Charlie - posted on 03/29/2012

11,203

111

401

I personally wouldn't but I couldn't care less if someone else does.

As long as they care , love and nurture their child then so be it.

Sal - posted on 03/29/2012

1,816

16

33

i don't get it myself, i do find statements such as 'she makes time for the baby' a little sad, like meme said you don't have your social life, your proferssional life, your 'me time' then pencil in time with your baby, it really works the other way around, do all your mummy duty then get me time when you can, if you only have a few hours a week to spare do you really have time to be a parent, these are little people, living breathing loving caring needy little people, they deserve to be a priority not side thought, they aren't a new accessory or even a pet....\nbut what does stun me is we live in a world where a mum gets blasted for choosing to bottle feed people see no problem with getting some one else to give birth for them....surrogancy is a gift for people who can't have a baby, not a commodity to be abused by people who feel they cant take time off work or want to keep their figures in tact.....they are both very self centered desires, and that's not the best quality for a mum

Mrs. - posted on 03/28/2012

1,767

6

30

Well, Rebecca, I took off work for pregnancy...I'm an actor and pregnant actors don't work, it is too much of a liability unless you are Julia Roberts or something. I believe in the case of Kelly's friend who is a model, she would have had to do the same thing. In professions where people have to be professionally attractive (not my term, I read it in The Girlfriend's Guide for Pregnancy when they spoke about the difficulties for women who have to maintain a certain look for a profession) or at least a strict physical type (personal trainers, models, athletes..etc) the time taken off for the pregnancy makes a huge dent in the money you make and the trajectory of your career.



Perhaps this woman works in one of those industries. If she does, having a surrogate takes on the physical bulk of the pregnancy makes sense...that still doesn't mean she isn't involved with the surrogate and excited for the pregnancy. In fact, it looks like she is planning a shower with the surrogate and inviting her family to meet her BTW.



So for a lot of people the "pregnancy" and the actual "childbirth" are two separate things. They are actually two separate things, otherwise we'd use the same word for them. Especially, when it comes to using a surrogate, they are two separate happenings.



" If you are making your career a "priority", then your child is, by default, not a priority."



Yeah, my mother is CEO of a huge non-profit organization. She was always working or going to school when I was a child. She always made her career a priority and I'm glad she did. I think women can focus on many priorities at a time and balance them the best they can. I know my mother did.



The other jacked up thing about that statement is that if you applied it to a man who's wife was staying home to care for the child or who was a single dad....everyone would ask you why you are saying such a mean thing about that man who is just trying to provide for his family and be a good father.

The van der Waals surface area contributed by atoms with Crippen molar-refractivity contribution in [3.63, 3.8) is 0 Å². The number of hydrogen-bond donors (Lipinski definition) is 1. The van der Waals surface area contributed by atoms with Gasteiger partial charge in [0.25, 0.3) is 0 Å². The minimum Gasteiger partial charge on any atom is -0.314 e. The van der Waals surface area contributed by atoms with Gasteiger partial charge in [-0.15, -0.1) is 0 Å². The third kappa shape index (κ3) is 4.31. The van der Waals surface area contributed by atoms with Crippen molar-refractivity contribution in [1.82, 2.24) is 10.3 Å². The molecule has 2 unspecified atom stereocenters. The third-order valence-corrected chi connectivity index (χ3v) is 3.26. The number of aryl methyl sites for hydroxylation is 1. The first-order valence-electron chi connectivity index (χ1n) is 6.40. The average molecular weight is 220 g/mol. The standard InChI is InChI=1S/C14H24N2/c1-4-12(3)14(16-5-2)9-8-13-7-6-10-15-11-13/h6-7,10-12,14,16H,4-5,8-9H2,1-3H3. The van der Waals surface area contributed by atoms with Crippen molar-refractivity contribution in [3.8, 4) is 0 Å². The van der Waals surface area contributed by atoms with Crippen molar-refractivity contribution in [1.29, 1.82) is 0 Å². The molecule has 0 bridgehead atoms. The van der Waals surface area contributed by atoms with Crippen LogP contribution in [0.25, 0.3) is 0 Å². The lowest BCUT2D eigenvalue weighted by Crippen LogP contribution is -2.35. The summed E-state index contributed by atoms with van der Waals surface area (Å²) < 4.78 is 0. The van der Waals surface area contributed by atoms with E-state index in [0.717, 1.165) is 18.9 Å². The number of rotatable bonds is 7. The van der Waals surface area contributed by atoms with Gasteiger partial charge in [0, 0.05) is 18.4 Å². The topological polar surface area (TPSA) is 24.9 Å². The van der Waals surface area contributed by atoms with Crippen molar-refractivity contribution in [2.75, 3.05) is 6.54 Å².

Just because you could afford a surrogate but chose not to, that in itself does not affect what kind of parent you are in the same way it doesn't affect this lady because she chose the opposite. The thing that determines wether you are a good working mother is the actual parenting after the child comes into the world, not if you were present for the kid dropping out of your vagina or if you dropped your career to enjoy the joys of childbirth or pregnancy.



Now if you told me this woman did a bunch of crappy things after the baby came into the world, that is a whole different story. However, this woman hasn't done that yet and, for me, at least I'd reserve judgement until that were to happen.

Alysia - posted on 03/28/2012

1

0

0

Personally, its my opinion that she is cutting herself short. The birthing process alone is the most intimate moments between a mother and child. What is this world coming to, if we as societies teach our children to take an easier route. Its like lipo, we all want perfect bodies but are to lazy to work for it.



Whats best for me isnt for everyone.

[deleted account]

Rebecca K, I never said she didn't take time off work during the first 6 weeks, I said "She did not stay home for 6 weeks after, but she did cut back her work to make time for the baby." She actually took quite a lot of time off during the first year--she put modeling almost completely on hold, and reduced her physical training clients to a minimum, which cut her working hours to about 20-25 hours a week. As a full time lawyer, I'm sure you spend a lot more time than that away from your children, right?

[deleted account]

@ Rebecca Three -- I don't know any moms who take time off work for "pregnancy" -- you take time off for the delivery. There is no distinction between taking time off for a "pregnancy" vs. the "childbirth", so I'm not really sure what your point on that one is. The terms are interchangeable IMHO.



Hate to break it to you, but I easily could have afforded an army of surrogates to carry all four of my children --- as a full time lawyer I make many times the fee paid to a surrogate. If you are making your career a "priority", then your child is, by default, not a priority.

If you see this, leave this form field blank.
Powered by RESPECT not THUMPS

Join Circle of Moms

Sign up for Circle of Moms and be a part of this community! Membership is just one click away.

Join Circle of Moms